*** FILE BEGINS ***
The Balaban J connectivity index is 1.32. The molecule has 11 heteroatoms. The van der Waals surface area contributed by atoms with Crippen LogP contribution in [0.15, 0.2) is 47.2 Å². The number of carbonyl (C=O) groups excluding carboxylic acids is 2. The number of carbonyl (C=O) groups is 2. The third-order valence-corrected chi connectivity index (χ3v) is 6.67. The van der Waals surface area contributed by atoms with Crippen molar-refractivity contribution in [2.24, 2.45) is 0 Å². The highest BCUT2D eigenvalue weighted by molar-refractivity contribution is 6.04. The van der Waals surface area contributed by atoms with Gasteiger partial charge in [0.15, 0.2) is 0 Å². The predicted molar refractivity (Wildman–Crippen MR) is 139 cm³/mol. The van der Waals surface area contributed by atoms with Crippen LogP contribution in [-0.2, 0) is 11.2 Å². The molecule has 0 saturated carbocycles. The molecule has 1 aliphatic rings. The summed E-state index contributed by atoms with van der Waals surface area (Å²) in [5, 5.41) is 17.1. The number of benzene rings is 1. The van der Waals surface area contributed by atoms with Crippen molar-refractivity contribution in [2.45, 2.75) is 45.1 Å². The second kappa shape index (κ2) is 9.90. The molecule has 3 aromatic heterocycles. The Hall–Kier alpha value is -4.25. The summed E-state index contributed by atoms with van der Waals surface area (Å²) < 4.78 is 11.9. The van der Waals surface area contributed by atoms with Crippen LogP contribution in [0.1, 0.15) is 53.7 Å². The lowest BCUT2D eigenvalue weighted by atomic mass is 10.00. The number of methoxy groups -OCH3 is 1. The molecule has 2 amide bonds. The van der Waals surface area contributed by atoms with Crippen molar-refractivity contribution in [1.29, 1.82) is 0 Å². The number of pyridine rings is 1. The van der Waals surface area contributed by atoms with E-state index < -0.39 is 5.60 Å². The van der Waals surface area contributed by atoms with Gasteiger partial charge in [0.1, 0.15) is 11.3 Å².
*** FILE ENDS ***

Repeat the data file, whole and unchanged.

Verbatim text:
The Balaban J connectivity index is 1.32. The molecule has 11 heteroatoms. The van der Waals surface area contributed by atoms with Crippen LogP contribution in [0.15, 0.2) is 47.2 Å². The number of carbonyl (C=O) groups excluding carboxylic acids is 2. The number of carbonyl (C=O) groups is 2. The third-order valence-corrected chi connectivity index (χ3v) is 6.67. The van der Waals surface area contributed by atoms with Crippen molar-refractivity contribution in [2.24, 2.45) is 0 Å². The highest BCUT2D eigenvalue weighted by molar-refractivity contribution is 6.04. The van der Waals surface area contributed by atoms with Gasteiger partial charge in [0.15, 0.2) is 0 Å². The predicted molar refractivity (Wildman–Crippen MR) is 139 cm³/mol. The van der Waals surface area contributed by atoms with Crippen LogP contribution in [-0.2, 0) is 11.2 Å². The molecule has 0 saturated carbocycles. The molecule has 1 aliphatic rings. The summed E-state index contributed by atoms with van der Waals surface area (Å²) in [5, 5.41) is 17.1. The number of benzene rings is 1. The van der Waals surface area contributed by atoms with Crippen molar-refractivity contribution in [2.45, 2.75) is 45.1 Å². The second kappa shape index (κ2) is 9.90. The molecule has 3 aromatic heterocycles. The Hall–Kier alpha value is -4.25. The summed E-state index contributed by atoms with van der Waals surface area (Å²) < 4.78 is 11.9. The van der Waals surface area contributed by atoms with Crippen LogP contribution in [0.1, 0.15) is 53.7 Å². The lowest BCUT2D eigenvalue weighted by atomic mass is 10.00. The number of methoxy groups -OCH3 is 1. The molecule has 2 amide bonds. The van der Waals surface area contributed by atoms with Crippen molar-refractivity contribution in [1.29, 1.82) is 0 Å². The number of pyridine rings is 1. The van der Waals surface area contributed by atoms with E-state index < -0.39 is 5.60 Å². The van der Waals surface area contributed by atoms with Gasteiger partial charge in [0.1, 0.15) is 11.3 Å².